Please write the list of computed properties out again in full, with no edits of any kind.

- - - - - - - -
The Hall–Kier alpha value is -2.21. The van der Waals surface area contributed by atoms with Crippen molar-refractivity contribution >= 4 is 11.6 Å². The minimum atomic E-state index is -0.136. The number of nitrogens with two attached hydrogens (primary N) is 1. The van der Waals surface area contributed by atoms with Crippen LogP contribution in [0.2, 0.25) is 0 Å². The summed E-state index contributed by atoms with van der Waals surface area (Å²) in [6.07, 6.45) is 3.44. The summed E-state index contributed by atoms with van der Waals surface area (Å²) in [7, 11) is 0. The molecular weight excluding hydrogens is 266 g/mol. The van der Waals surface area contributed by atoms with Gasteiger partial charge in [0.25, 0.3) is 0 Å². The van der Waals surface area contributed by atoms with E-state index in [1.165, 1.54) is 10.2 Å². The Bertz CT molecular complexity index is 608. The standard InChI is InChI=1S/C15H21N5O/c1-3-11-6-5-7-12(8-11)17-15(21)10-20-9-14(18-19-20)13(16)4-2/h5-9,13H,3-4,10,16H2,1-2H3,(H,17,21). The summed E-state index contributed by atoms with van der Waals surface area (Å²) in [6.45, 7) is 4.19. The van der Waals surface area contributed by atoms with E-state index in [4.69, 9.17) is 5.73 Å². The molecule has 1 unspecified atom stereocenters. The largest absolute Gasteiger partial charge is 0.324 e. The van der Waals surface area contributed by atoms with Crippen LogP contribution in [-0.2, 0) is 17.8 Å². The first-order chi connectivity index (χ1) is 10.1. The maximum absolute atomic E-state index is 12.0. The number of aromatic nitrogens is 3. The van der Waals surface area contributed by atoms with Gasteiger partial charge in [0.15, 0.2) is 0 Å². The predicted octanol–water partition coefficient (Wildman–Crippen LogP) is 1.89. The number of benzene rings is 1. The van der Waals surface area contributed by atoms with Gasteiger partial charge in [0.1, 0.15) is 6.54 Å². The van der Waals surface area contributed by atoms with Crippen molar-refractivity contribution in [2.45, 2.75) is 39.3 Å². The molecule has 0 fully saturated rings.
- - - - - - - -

The Hall–Kier alpha value is -2.21. The van der Waals surface area contributed by atoms with Crippen molar-refractivity contribution >= 4 is 11.6 Å². The minimum atomic E-state index is -0.136. The number of nitrogens with two attached hydrogens (primary N) is 1. The van der Waals surface area contributed by atoms with Crippen LogP contribution in [0.2, 0.25) is 0 Å². The summed E-state index contributed by atoms with van der Waals surface area (Å²) in [6.07, 6.45) is 3.44. The summed E-state index contributed by atoms with van der Waals surface area (Å²) in [7, 11) is 0. The molecular weight excluding hydrogens is 266 g/mol. The van der Waals surface area contributed by atoms with Gasteiger partial charge in [0.25, 0.3) is 0 Å². The van der Waals surface area contributed by atoms with E-state index in [1.165, 1.54) is 10.2 Å². The Bertz CT molecular complexity index is 608. The standard InChI is InChI=1S/C15H21N5O/c1-3-11-6-5-7-12(8-11)17-15(21)10-20-9-14(18-19-20)13(16)4-2/h5-9,13H,3-4,10,16H2,1-2H3,(H,17,21). The summed E-state index contributed by atoms with van der Waals surface area (Å²) in [6.45, 7) is 4.19. The van der Waals surface area contributed by atoms with E-state index in [4.69, 9.17) is 5.73 Å². The molecule has 1 unspecified atom stereocenters. The largest absolute Gasteiger partial charge is 0.324 e. The van der Waals surface area contributed by atoms with Crippen LogP contribution in [-0.2, 0) is 17.8 Å². The first-order chi connectivity index (χ1) is 10.1. The maximum absolute atomic E-state index is 12.0. The number of aromatic nitrogens is 3. The van der Waals surface area contributed by atoms with Gasteiger partial charge in [0.15, 0.2) is 0 Å². The predicted octanol–water partition coefficient (Wildman–Crippen LogP) is 1.89. The number of benzene rings is 1. The van der Waals surface area contributed by atoms with Gasteiger partial charge in [0.1, 0.15) is 6.54 Å². The van der Waals surface area contributed by atoms with Crippen molar-refractivity contribution in [2.45, 2.75) is 39.3 Å². The molecule has 0 fully saturated rings.